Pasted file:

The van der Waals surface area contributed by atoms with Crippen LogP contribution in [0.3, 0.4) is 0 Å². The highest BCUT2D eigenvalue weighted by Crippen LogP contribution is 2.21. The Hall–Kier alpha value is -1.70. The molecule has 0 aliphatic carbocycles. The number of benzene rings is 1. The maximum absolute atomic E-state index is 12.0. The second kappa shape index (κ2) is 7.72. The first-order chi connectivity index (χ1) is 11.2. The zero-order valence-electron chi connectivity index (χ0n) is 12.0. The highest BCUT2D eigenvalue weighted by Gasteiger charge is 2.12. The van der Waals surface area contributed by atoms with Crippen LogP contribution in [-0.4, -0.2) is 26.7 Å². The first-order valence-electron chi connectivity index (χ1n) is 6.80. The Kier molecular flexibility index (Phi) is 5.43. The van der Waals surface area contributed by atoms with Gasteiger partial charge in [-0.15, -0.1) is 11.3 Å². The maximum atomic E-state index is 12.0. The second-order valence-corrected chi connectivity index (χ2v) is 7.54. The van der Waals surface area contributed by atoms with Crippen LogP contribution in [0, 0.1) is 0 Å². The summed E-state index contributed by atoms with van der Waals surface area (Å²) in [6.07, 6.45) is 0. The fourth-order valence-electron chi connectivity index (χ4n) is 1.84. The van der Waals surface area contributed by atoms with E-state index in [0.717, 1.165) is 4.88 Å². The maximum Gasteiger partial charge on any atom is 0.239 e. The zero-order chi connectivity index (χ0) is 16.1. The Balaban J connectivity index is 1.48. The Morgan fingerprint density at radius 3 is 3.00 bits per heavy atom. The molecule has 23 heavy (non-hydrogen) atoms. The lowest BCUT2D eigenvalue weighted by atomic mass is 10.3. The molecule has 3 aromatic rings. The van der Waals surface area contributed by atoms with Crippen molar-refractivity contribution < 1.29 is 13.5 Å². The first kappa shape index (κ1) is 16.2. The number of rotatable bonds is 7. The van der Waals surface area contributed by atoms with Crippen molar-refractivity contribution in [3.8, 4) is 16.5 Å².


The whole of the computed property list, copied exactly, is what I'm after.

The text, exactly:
The van der Waals surface area contributed by atoms with Crippen LogP contribution in [0.3, 0.4) is 0 Å². The highest BCUT2D eigenvalue weighted by Crippen LogP contribution is 2.21. The Hall–Kier alpha value is -1.70. The molecule has 0 aliphatic carbocycles. The number of benzene rings is 1. The maximum absolute atomic E-state index is 12.0. The second kappa shape index (κ2) is 7.72. The first-order chi connectivity index (χ1) is 11.2. The zero-order valence-electron chi connectivity index (χ0n) is 12.0. The highest BCUT2D eigenvalue weighted by Gasteiger charge is 2.12. The van der Waals surface area contributed by atoms with Crippen LogP contribution in [-0.4, -0.2) is 26.7 Å². The first-order valence-electron chi connectivity index (χ1n) is 6.80. The Kier molecular flexibility index (Phi) is 5.43. The van der Waals surface area contributed by atoms with Gasteiger partial charge in [-0.15, -0.1) is 11.3 Å². The maximum atomic E-state index is 12.0. The second-order valence-corrected chi connectivity index (χ2v) is 7.54. The van der Waals surface area contributed by atoms with Crippen LogP contribution in [0, 0.1) is 0 Å². The summed E-state index contributed by atoms with van der Waals surface area (Å²) in [6.07, 6.45) is 0. The fourth-order valence-electron chi connectivity index (χ4n) is 1.84. The van der Waals surface area contributed by atoms with E-state index in [0.717, 1.165) is 4.88 Å². The maximum Gasteiger partial charge on any atom is 0.239 e. The zero-order chi connectivity index (χ0) is 16.1. The Balaban J connectivity index is 1.48. The Morgan fingerprint density at radius 3 is 3.00 bits per heavy atom. The molecule has 23 heavy (non-hydrogen) atoms. The lowest BCUT2D eigenvalue weighted by atomic mass is 10.3. The molecule has 3 aromatic rings. The van der Waals surface area contributed by atoms with Crippen molar-refractivity contribution < 1.29 is 13.5 Å². The first kappa shape index (κ1) is 16.2. The number of rotatable bonds is 7. The van der Waals surface area contributed by atoms with Crippen molar-refractivity contribution in [3.8, 4) is 16.5 Å².